Zoot Suit II
Live in Los
Or, The Etymology of Transcendence
We were having an argument. My mother insisted that “homeboys” didn’t describe us properly—us regular guys who hung out in our neighborhood, not gangbangers or cholos, anything but. Just regular guys.
“Vatos,” my mother said. “When I was a kid, the guys called themselves vatos. Now it’s all cholo, I know, ugly,” she made a face. “But back then it was vatos, okay? And blacks used homeboy. They were the homeboys.” She sat at the kitchen table smugly, proud of her knowledge.
“Okay, Mom, I’ll remember that.” And I stepped out the kitchen door.
A bunch of homeboys awaited me. Down the street, they hung out on the corner, talking. It was a Saturday afternoon and nothing to do. Some of us had cars already, and one of them pointed to the sky in the parking lot. “Where you going tonight, Jimmy?” I asked, taking my place among the group. The wall. We sat on a short wall or stood around it, fingering our balls.
“Nowhere. Maybe to the boulevard, cruising.” Jimmy, the blockheaded guy we called Box, loved women and rides. He had three of each at any given time. “Maybe not.”
“Maybe to your mother’s,” somebody said. Laughter.
“Naw, I don’t think so,” I said. “She only likes vatos.” Puzzlement. “Punks like you don’t do it for her. Grown guys, men, guys with big dicks she likes.” Confusion.
“She says homeboy is a corruption of the term vato, comes out of nowhere to replace it. Not even a corruption, man, but a negation. She says it’s a selling out, so it’ll never do. You’ll never do, boys, you’re lost.”
“I don’t know what the fuck you’re talking about,” Dirty Mike said. He was always so dirty. With women, they reported on him, and you didn’t want to know. “But it sounds fucking stupid to me. I don’t give a fuck what your,” he grabbed his crotch hard, “mother thinks. It’s all the same, homeboys or vatos. Give me a break.”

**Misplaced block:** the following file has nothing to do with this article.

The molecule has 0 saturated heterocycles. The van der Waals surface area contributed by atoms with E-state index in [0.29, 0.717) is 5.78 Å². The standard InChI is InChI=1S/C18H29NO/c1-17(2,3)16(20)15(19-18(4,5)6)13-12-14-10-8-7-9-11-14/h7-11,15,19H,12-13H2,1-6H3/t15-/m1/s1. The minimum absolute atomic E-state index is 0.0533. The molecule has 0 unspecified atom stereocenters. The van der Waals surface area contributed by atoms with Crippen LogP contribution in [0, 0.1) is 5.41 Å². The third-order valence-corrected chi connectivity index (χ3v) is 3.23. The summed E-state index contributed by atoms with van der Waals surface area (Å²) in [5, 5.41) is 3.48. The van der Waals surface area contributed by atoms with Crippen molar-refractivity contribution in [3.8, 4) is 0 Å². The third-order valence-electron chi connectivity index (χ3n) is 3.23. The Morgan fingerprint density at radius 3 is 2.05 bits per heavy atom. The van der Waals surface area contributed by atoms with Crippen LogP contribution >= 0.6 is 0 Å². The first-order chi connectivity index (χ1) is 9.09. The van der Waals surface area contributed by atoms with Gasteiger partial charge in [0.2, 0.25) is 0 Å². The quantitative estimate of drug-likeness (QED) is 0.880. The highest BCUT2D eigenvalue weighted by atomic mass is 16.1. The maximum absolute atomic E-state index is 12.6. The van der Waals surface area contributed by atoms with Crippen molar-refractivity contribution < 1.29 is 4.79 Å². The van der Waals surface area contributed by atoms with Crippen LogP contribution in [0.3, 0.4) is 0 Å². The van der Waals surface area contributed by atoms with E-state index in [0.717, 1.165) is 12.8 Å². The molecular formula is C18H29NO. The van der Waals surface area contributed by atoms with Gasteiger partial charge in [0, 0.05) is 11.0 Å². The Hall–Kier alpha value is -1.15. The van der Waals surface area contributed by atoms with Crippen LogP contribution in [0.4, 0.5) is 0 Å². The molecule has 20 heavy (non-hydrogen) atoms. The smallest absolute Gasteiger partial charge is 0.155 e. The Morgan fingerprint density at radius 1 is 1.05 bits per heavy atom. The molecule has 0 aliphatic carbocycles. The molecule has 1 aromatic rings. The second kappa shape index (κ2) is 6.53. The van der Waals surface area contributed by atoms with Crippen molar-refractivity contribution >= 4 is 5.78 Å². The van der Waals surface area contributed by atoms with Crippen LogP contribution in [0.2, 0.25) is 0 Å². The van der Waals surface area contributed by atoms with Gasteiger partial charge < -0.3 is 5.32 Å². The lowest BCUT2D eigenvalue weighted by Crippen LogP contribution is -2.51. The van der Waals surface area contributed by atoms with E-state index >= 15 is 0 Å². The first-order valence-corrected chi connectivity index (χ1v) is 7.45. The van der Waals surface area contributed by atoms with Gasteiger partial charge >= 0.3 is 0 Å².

“One break coming up, ése,” I said, and snapped a finger.
Snap! We were zootsuiters in baggy pants in the deserted parking lot in industrial Los Angeles on a smoggy Saturday. We looked down at our costumes and didn’t know what to do.
“This isn’t the break I expected,” I admitted, looking down at my own pinstriped suit. “It’s kind of ridiculous now, it doesn’t fit me.” I stretched out the material.
My pants were baggy, so baggy I couldn’t walk without laughing. Everybody watched me, and then started following me in a circle in the parking lot, banging silver drums, laughing.
We were into it, man, a regular Salvation Army of dispossessed pachucos hoping for our own souls to return. We didn’t know they were lost, but they were, and when the lowrider that was dropped low in the corner started taking off, bouncing up and down on its own and then revving up to go, we entered its winged doors eagerly, piling in the old Chevy, chromed up now, Jimmy getting behind the wheel, cruising us over the city, getting us out of there, out of there that day.
“This is crazy, ha?” we shouted to each other.
“Fuck yeah,” we said, “dudes, this is real.”
Out of the muffler behind us came words sputtering into the smog, disappearing in the gray.